Louis Virtel Not that she is accepting all these offers, but why did it take until now and this album for me to hear Grace Jones doing this shit again? You know what I mean? Like, I’m listening to this album, that vocal comes on. I’m like, Finally. But what? You can still see Grace Jones out there live in the world. I’m glad that, like, you know, there’s a lot of sampling in this album, of course, as it’s, you know, a classic disco record in certain ways. So it’s going to have Donna Summer in it in addition to a lot of other names, to actually hear Grace Jones in person. It’s like this woman is still here and she is still, you know, like art walking down the street. We need to be using her.


Britt Julious Yes, absolutely. Well, I mean, Grace is kind of known for being a little she doesn’t like a lot of contemporary artist.


Ira Madison III Yeah, she’s prickly.


Louis Virtel Not a fan, not a Stan.


Ira Madison III Did it. Did she say Gaga didn’t have a soul?


Britt Julious I was surprised, I didn’t realize.


Louis Virtel That’s why we like her.


Ira Madison III Oh, come on and listen it. And I know that bitch does not have a soul because I saw the Chromatica Ball Paris, which was fantastic. But there are pyrotechnics in that show and there was a heatwave in Europe and this bitch tried to kill us. She was frying us to death. The pyrotechnics kept going off throughout the entire concert. At a certain point, like if people are tweeting about it now too, it’s like a meme. Like you are ducking down. You are like, my eyebrows are about to go off. She wanted us dead. Anyway.


Louis Virtel Yelling Red won as you go up in flames.


Ira Madison III What I do want to say about the sampling on the album is obviously, you know, like sampling, you know, is like, you know, an art at this point, you know, but real. Some people do it well. Some people do not do it well, you know, and you could tell the difference when a song comes out and like, oh, it’s like it’s like everyone will like, you know, every Saweetie song is a sample, by the way, you know, and it’s you’ll be like, okay, this is cute. But like, there’s a difference when it’s like an album like this where it’s like it’s not just a sample and that, okay, here’s the beat from this song that you already know, and I’m singing over it or I’m rapping over it. This is samples in like the chord from this one song is in this part of the song to take you somewhere else. And it’s what I love about this album is and I can’t wait for my vinyl to arrive to listen to it, but it doesn’t just feel like it’s giving us that music that we hadn’t heard before and harkening back to it. What it feels like is like if a deejay put this on, start to finish in the club, it feels crafted like a great deejay set. It feels like it’s there’s original new music in it.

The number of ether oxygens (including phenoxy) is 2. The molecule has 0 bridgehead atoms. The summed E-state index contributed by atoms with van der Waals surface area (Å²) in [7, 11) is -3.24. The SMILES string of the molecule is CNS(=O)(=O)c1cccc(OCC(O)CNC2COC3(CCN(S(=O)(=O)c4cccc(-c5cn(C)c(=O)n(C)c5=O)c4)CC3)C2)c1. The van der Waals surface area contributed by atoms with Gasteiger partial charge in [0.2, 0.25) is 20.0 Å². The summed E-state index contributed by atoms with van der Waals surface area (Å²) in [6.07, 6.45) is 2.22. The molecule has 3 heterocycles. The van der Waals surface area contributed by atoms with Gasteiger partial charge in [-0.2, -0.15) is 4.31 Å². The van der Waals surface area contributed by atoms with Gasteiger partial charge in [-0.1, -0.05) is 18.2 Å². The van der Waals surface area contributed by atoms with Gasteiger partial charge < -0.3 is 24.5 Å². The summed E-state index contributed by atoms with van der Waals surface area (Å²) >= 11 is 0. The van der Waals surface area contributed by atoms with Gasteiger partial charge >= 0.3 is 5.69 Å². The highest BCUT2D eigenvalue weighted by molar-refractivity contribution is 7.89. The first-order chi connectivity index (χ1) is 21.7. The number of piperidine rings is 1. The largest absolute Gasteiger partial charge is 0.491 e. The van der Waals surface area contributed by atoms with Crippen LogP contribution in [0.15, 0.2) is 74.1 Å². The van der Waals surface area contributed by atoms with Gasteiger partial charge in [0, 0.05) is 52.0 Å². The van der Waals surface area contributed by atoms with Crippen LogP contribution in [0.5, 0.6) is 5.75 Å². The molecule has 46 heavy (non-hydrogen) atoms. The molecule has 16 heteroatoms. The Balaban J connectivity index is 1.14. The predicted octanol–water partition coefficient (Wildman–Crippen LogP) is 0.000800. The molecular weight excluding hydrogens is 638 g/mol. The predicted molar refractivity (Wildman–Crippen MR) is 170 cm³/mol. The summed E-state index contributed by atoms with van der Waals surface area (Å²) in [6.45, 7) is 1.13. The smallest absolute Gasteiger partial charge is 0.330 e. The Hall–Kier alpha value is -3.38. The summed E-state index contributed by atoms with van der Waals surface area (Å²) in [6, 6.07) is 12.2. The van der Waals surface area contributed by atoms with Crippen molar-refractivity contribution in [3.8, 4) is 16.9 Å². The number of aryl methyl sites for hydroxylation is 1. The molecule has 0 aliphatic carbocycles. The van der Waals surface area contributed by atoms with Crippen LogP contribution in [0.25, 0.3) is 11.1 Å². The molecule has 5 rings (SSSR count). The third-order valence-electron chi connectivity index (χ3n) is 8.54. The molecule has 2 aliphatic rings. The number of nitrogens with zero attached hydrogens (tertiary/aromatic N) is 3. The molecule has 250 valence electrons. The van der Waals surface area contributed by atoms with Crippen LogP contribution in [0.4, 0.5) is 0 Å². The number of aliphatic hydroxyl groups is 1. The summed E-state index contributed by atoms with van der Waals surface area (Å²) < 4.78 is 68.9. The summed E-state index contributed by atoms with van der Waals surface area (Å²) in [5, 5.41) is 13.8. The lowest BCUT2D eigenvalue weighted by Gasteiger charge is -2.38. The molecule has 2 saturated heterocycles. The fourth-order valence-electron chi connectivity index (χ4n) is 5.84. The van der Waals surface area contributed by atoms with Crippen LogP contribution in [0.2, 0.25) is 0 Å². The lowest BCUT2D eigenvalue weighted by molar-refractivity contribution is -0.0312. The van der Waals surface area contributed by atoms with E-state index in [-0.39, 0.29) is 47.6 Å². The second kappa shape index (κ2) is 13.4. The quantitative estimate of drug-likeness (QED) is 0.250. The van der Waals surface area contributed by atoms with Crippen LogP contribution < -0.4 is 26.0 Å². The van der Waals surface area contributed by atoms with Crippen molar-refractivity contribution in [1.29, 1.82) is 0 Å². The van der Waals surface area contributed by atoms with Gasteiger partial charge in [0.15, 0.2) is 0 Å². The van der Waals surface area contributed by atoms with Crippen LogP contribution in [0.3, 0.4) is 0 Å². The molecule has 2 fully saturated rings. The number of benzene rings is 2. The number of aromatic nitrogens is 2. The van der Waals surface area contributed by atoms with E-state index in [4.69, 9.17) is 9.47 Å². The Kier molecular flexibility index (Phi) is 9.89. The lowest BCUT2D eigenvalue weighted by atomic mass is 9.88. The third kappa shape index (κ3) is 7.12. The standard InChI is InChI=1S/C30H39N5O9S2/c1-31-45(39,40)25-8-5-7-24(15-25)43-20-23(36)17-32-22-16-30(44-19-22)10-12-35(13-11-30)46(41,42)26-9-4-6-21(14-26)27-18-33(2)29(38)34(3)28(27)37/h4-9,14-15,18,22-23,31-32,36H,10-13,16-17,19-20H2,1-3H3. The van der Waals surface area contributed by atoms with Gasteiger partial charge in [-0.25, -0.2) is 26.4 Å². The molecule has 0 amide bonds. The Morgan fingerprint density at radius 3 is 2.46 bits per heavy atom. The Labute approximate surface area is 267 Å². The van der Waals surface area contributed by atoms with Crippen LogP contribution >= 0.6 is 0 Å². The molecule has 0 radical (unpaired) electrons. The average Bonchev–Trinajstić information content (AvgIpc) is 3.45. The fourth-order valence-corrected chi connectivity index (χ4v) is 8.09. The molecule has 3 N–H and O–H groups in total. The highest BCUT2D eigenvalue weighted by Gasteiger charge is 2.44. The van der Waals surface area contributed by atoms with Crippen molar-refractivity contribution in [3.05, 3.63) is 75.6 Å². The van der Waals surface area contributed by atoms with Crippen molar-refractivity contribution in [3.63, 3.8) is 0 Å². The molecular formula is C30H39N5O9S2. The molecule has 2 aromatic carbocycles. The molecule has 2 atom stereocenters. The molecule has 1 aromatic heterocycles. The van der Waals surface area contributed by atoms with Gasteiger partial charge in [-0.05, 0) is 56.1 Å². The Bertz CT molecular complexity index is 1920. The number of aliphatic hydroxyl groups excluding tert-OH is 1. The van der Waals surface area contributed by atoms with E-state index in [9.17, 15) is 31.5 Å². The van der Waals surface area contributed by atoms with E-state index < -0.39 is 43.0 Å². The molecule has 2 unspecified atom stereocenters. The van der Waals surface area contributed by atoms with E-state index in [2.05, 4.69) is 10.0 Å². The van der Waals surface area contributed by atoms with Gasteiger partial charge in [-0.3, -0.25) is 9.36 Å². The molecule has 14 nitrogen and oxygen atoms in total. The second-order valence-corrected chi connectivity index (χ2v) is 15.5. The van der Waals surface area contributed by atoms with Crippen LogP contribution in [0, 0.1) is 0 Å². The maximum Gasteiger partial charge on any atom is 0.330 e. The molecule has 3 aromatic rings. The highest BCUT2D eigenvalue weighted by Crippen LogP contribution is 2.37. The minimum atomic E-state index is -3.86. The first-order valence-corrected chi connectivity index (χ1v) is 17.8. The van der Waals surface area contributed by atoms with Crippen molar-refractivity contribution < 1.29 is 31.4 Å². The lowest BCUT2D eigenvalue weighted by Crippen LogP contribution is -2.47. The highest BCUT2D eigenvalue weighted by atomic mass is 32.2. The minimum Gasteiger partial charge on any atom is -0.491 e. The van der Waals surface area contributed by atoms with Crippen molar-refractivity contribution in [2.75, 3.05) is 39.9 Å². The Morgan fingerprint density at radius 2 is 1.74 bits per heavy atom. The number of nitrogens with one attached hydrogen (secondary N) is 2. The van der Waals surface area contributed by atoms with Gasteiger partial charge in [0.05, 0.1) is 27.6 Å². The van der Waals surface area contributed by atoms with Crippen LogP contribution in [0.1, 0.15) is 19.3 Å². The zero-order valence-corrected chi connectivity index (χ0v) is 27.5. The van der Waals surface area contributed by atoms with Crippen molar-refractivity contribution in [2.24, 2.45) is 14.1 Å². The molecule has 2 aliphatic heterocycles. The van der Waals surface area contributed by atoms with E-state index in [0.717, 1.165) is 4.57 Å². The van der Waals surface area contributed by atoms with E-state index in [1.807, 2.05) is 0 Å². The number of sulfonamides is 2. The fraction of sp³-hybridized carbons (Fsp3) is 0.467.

Louis Virtel Like confessions on a dance floor.


Ira Madison III Yeah, yeah. You know, there’s original new music in it, but it’s like, here’s this Donna sample. Like to turn the club up, you know, like, here’s this Prince moment here, you know, like, it’s. It’s beautiful, and it feels like a whole night out. I’m exhausted.


Louis Virtel But compare that to I would compare that to like, like Missy Elliott, for example, who, like all of her music, has some sample in it. It’s like the difference you’re talking about is the difference between like the Heart of Glass sample and Work It. And this is just the song that came to mind, Beautiful Girls by Sean Kingston. That’s just what it is that Stand My me. What’s that?


Ira Madison III Yeah. Yeah.


Louis Virtel And he’s just, like, speaking over it. You know what I mean?


Britt Julious Is the effort, right? It’s the effort. It’s like if you’re letting the previous song do all the work and then you just kind of like sprinkle a little bit of something new on it versus like, actually, like having something to say, right. And, you know, making something new out of it, which is like really exciting. I mean, I think of it even like with gosh with like Alien Superstar on his album, right. And she samples. Yeah, I love it. It’s like one of my favorite on the album and she you know samples Right Said Fred right and Drake like a song very recently also you know sampling that as well. And that was a song that I mean, it wasn’t like terrible, but it was like very obvious. Like, this is the sample, this is the connection, you know, and like, is this sample kind of doing all the heavy lifting for this or, you know, can you kind of take the element of that previous song into something because that core, she has an Alien Superstar that is new and that’s beautiful, right? And that’s different. And that’s not the same thing as like, you know, I’m too sexy for my whatever. So, yeah.


Ira Madison III No, I love an interpolation to you know like the moment where she does the like from Tina Marie’s Ooh La La like that is beautiful and it it’s also weird because it’s like she samples that song on two different tracks, but it sounds completely different in the way it’s used on both tracks too.